‘Fogginess’ can mean you have memory problems, forget words when talking, have difficulty concentrating or learning new things, find it hard to multi-task or easily become confused and overwhelmed. This can be extremely upsetting. Exercising your brain can help using ‘brain training’, as too can physical exercise. You might need to find new ways of doing everyday activities. Try ‘unitasking’ where you focus on doing one thing at once. Look at what technology or apps can support you. If you’re worried about it impacting how you do your job, read our article about having a conversation about cancer at work.

4. Anxiety and depression

You have been through a major life event. Needing help to deal with what’s happened to you is OK. If you are experiencing anxiety or depression, it is important that you speak to your GP. There are many things that can help, but you really need to talk to a health professional and be sure you’re getting all the support you need and deserve as many factors can impact your mental health. You may be eligible for help with costs to see a counsellor through a mental health treatment plan.

Fear of recurrence after you’ve finished treatment is a normal worry. Be informed about your risk of recurrence with evidence-based information from your team (not Dr Google!). Fear of recurrence can be triggered by going for scans, also known as ‘scanxiety’. Read Dr Jodie Fleming’s tips on how to manage scanxiety.

Sharing your thoughts with others who ‘get it’, can help too. Check out Pink Hope’s support groups.

You can also call Lifeline’s free 24/7 crisis support service on 13 11 14.

Acupuncture has also been shown to help some women. 

5. Loss of libido/sex drive

In our Instagram Live about menopause after cancer treatment, Sonya Lovell, host of the Dear Menopause podcast, talks about the different things that can impact libido. Yes, it can be associated with menopause, but other factors could be in play that are affecting your adult play such as fatigue, stress, painful sex or concerns about how your body looks and feels after surgery. Watch the IG Live here – 14 minutes in if you want to cut to it!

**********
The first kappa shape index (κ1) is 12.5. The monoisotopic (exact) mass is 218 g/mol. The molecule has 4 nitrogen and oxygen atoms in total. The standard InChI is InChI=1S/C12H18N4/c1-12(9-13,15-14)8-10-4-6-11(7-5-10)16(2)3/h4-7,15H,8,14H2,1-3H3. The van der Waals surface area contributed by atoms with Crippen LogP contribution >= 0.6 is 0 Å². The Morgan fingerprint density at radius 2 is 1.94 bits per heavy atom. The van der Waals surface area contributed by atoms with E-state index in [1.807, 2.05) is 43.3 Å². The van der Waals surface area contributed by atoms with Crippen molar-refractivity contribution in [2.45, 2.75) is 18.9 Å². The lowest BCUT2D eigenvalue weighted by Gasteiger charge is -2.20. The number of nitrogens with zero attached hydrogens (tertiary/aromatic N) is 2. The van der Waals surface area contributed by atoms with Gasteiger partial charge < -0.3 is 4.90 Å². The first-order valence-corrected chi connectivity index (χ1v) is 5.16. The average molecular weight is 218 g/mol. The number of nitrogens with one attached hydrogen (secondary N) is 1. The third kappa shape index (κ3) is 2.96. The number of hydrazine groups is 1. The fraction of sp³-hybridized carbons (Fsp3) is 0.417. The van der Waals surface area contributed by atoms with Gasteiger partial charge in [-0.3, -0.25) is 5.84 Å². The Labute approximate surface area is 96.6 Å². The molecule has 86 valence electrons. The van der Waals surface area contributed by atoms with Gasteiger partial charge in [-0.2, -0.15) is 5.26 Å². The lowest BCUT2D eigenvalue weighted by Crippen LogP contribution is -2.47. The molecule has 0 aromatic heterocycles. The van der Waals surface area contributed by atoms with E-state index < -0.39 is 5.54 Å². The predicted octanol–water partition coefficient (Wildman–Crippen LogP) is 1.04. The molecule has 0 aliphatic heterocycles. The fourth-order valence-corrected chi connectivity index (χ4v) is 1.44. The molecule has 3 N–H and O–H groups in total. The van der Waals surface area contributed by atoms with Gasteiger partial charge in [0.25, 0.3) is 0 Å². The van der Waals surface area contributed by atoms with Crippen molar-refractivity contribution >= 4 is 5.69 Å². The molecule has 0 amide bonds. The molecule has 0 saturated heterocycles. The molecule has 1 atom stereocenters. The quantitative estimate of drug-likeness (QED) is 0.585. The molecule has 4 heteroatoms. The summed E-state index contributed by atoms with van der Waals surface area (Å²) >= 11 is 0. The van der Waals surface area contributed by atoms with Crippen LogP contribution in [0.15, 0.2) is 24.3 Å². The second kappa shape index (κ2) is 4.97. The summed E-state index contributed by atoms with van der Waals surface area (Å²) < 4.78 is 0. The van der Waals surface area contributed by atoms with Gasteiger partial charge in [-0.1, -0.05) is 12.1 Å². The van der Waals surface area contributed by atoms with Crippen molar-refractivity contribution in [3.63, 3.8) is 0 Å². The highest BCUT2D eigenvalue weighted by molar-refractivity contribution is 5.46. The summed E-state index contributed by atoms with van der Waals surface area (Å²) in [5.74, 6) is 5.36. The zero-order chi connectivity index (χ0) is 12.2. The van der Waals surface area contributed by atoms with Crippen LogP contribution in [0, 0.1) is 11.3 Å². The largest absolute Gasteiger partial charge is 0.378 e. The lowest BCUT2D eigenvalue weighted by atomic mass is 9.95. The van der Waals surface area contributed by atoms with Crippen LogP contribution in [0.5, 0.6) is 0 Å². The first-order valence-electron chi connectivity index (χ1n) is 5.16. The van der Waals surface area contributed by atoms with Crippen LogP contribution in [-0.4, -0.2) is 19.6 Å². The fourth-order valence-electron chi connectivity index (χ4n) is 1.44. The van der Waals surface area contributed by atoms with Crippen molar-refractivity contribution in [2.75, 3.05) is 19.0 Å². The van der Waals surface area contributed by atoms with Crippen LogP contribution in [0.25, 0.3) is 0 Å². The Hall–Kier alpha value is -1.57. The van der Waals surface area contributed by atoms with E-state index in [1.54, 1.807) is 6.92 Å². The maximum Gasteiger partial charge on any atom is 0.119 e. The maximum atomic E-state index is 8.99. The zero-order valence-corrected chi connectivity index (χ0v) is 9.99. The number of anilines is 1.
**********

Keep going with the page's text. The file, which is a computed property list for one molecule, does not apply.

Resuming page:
6. Hot flushes

Hot flushes are a well-known symptom of menopause. What’s little-known is that they can range from feeling a bit hot to having skin-crawling needles and pins to heart-racing palpitations to sweating so much at night you need to change your bedding. Lifestyle changes can help: limit spicy food and alcohol, increase exercise, practice mindful techniques such as meditation. Acupuncture has been shown to help some women.

You might read that over-the-counter supplements or herbs can help. Always check with your doctor before taking supplements to find out if there are any contra-indications with medication you’re taking and your history of cancer. Some medications, like Gabapentin, can be prescribed to reduce hot flushes – speak to your GP.

Read how Sonya manages her hot flushes and other menopause symptoms after her treatment for breast cancer.

This isn’t a list of all side effects. And it isn’t a list of everything you ‘should’ be doing. Start with one thing and go from there. Some of the things that you can do to help one side effect, like exercise, can help with other side effects too – that’s a win-win!

This content is brought to you in partnership with Eli Lilly Australia and developed independently by the team at Pink Hope.